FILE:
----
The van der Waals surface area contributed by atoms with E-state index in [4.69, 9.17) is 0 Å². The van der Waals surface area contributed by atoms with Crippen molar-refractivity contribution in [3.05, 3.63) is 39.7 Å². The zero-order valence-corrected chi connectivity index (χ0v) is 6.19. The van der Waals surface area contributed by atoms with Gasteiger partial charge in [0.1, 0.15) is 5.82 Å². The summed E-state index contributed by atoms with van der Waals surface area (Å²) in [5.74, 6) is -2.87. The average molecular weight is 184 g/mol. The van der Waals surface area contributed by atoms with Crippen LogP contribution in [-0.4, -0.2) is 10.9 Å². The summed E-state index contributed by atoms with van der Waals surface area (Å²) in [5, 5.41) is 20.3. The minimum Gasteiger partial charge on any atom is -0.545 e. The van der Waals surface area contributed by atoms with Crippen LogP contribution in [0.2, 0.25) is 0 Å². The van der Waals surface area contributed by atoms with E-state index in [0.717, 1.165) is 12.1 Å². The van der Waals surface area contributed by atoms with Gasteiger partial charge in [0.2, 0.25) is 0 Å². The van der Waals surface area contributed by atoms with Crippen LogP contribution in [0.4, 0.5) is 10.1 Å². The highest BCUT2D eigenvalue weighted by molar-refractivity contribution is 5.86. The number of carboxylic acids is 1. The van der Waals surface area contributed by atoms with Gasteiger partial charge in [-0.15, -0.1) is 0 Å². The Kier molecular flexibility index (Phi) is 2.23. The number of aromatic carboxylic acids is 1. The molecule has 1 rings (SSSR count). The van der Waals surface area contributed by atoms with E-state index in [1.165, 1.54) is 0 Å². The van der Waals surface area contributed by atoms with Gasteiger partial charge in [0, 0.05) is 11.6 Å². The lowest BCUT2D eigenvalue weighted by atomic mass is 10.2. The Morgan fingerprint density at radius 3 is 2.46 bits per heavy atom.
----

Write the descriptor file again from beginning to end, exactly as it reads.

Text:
The van der Waals surface area contributed by atoms with E-state index in [4.69, 9.17) is 0 Å². The van der Waals surface area contributed by atoms with Crippen molar-refractivity contribution in [3.05, 3.63) is 39.7 Å². The zero-order valence-corrected chi connectivity index (χ0v) is 6.19. The van der Waals surface area contributed by atoms with Gasteiger partial charge in [0.1, 0.15) is 5.82 Å². The summed E-state index contributed by atoms with van der Waals surface area (Å²) in [5.74, 6) is -2.87. The average molecular weight is 184 g/mol. The van der Waals surface area contributed by atoms with Crippen LogP contribution in [-0.4, -0.2) is 10.9 Å². The summed E-state index contributed by atoms with van der Waals surface area (Å²) in [5, 5.41) is 20.3. The minimum Gasteiger partial charge on any atom is -0.545 e. The van der Waals surface area contributed by atoms with Crippen LogP contribution in [0.2, 0.25) is 0 Å². The van der Waals surface area contributed by atoms with E-state index in [0.717, 1.165) is 12.1 Å². The van der Waals surface area contributed by atoms with Gasteiger partial charge in [0.2, 0.25) is 0 Å². The van der Waals surface area contributed by atoms with Crippen LogP contribution in [0.4, 0.5) is 10.1 Å². The highest BCUT2D eigenvalue weighted by molar-refractivity contribution is 5.86. The number of carboxylic acids is 1. The van der Waals surface area contributed by atoms with Gasteiger partial charge in [-0.15, -0.1) is 0 Å². The Kier molecular flexibility index (Phi) is 2.23. The number of aromatic carboxylic acids is 1. The molecule has 1 rings (SSSR count). The van der Waals surface area contributed by atoms with E-state index in [1.165, 1.54) is 0 Å². The van der Waals surface area contributed by atoms with Gasteiger partial charge in [0, 0.05) is 11.6 Å². The lowest BCUT2D eigenvalue weighted by atomic mass is 10.2. The Morgan fingerprint density at radius 3 is 2.46 bits per heavy atom.